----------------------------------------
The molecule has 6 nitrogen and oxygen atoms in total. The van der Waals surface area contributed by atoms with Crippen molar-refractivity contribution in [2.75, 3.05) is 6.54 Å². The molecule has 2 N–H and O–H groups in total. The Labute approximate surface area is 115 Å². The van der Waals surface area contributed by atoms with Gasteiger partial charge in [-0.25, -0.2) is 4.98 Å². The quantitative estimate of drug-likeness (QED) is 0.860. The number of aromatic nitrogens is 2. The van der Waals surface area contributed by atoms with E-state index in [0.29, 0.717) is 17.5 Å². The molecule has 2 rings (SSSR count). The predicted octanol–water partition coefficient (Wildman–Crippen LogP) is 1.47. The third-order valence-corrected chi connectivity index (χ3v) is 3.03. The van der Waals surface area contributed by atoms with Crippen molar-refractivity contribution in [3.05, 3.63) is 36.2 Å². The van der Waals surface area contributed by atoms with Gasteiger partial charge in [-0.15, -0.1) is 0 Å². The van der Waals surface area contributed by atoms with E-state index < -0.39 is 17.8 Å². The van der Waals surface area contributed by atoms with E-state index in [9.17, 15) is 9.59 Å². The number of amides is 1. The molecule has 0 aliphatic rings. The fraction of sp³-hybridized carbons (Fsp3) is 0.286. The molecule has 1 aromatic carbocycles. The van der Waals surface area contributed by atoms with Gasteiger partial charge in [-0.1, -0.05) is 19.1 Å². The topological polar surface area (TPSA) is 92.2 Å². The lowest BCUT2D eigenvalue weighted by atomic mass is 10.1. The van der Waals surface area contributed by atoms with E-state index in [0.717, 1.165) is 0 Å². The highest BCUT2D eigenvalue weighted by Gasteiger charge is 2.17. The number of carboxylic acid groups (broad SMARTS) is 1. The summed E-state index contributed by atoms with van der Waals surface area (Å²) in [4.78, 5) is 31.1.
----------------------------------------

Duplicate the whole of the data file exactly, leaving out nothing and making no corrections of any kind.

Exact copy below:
The molecule has 6 nitrogen and oxygen atoms in total. The van der Waals surface area contributed by atoms with Crippen molar-refractivity contribution in [2.75, 3.05) is 6.54 Å². The molecule has 2 N–H and O–H groups in total. The Labute approximate surface area is 115 Å². The van der Waals surface area contributed by atoms with Gasteiger partial charge in [-0.25, -0.2) is 4.98 Å². The quantitative estimate of drug-likeness (QED) is 0.860. The number of aromatic nitrogens is 2. The van der Waals surface area contributed by atoms with E-state index in [0.29, 0.717) is 17.5 Å². The molecule has 2 rings (SSSR count). The predicted octanol–water partition coefficient (Wildman–Crippen LogP) is 1.47. The third-order valence-corrected chi connectivity index (χ3v) is 3.03. The van der Waals surface area contributed by atoms with Crippen molar-refractivity contribution in [3.05, 3.63) is 36.2 Å². The van der Waals surface area contributed by atoms with Gasteiger partial charge in [-0.15, -0.1) is 0 Å². The van der Waals surface area contributed by atoms with E-state index < -0.39 is 17.8 Å². The van der Waals surface area contributed by atoms with E-state index in [9.17, 15) is 9.59 Å². The number of amides is 1. The molecule has 0 aliphatic rings. The fraction of sp³-hybridized carbons (Fsp3) is 0.286. The molecule has 1 aromatic carbocycles. The van der Waals surface area contributed by atoms with Gasteiger partial charge in [-0.1, -0.05) is 19.1 Å². The topological polar surface area (TPSA) is 92.2 Å². The lowest BCUT2D eigenvalue weighted by atomic mass is 10.1. The van der Waals surface area contributed by atoms with E-state index in [0.717, 1.165) is 0 Å². The highest BCUT2D eigenvalue weighted by Gasteiger charge is 2.17. The number of carboxylic acid groups (broad SMARTS) is 1. The summed E-state index contributed by atoms with van der Waals surface area (Å²) in [4.78, 5) is 31.1.